The attendance figures for the 84th annual Lake County Fair, which ended a couple of weeks ago, won't knock anyone's socks off.
A total of 91,548 visitors, up about 2.8 percent from 89,000 a year ago, visited the sleek new fairgrounds on Peterson Road in Grayslake.
It's a modest increase, but an increase nonetheless that stopped an attendance slide that began in 2009 when the fair moved to its current location after 50 years at routes 120 and 45.
But the numbers offer some other signs as well. For one, things may be heading in the right direction at Lake County after weathering a few years of problems and financial chaos. And in a broader sense, they demonstrate to neighboring counties that the county fair, traditionally a signature event that helps foster appreciation for a region's history, identity and sense of community, remains a viable and vibrant proposition.
With a new professional, more businesslike and creative approach, the Lake County Fair Association tightened its fiscal belt and still pumped some new life into the annual event, nearly two years after the world seemed to be crashing down on the association board. Unfinished facilities, debts of about $4 million owed to contractors and a generally chaotic state of the fair's finances led to a public uproar on the board.
There was no wrongdoing by volunteer fair directors, critics said, just a lack of understanding about money coming in and money going out. The result was a shake-up that led to some board resignations and the eventual hiring of the fair's first full-time professional manager.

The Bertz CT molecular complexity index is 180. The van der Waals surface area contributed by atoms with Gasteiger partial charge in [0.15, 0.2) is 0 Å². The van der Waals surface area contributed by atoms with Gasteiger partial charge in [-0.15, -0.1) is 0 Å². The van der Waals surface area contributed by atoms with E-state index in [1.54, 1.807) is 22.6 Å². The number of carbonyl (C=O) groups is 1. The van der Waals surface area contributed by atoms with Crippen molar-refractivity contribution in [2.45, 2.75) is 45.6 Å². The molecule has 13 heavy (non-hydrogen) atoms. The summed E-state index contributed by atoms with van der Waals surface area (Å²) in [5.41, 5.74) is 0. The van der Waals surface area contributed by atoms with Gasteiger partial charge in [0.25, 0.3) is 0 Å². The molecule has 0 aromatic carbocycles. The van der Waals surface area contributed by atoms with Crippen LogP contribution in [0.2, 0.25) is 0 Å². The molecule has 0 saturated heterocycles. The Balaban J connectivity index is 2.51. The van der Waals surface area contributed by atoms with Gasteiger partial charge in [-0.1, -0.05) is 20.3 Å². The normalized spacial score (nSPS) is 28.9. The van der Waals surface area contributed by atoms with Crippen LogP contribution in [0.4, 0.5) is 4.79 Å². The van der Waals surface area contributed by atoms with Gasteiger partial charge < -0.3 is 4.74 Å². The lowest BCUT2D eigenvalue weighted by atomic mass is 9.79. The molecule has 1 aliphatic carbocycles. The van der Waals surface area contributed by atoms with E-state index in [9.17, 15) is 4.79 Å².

Sheri Vyfvinkel was hired in March 2011 to be the day-to-day manager at the fairgrounds.
Her experience is not rooted in agriculture, the fair's traditional focus. However, Vyfvinkel arrived after six years as director of entertainment at Navy Pier, with previous stops at the 2002 Winter Olympics in Salt Lake City, Commonwealth Games in Manchester, England, and the Mayor's Office of Special Events in Chicago.
Her background in event production, logistics and budgeting has met critical needs.
With financial issues under control, fair officials concentrated on introducing some new attractions this year.
The livestock showings, craft and food competitions and carnival rides were still a big part of the fair, but visitors also were treated to a Sasquatch calling contest, a movie competition and the Chicago Flower & Garden Show.
We hope that creative approach is part of a continued evolution that mixes rural flavor with fun attractions and entertainment.
Vibrant, successful fairs are important in Lake County and all of the collar counties and beyond, where the events often are the biggest festival of the year for residents. Even more important, they represent decades of tradition and deep rural roots that should not be lost.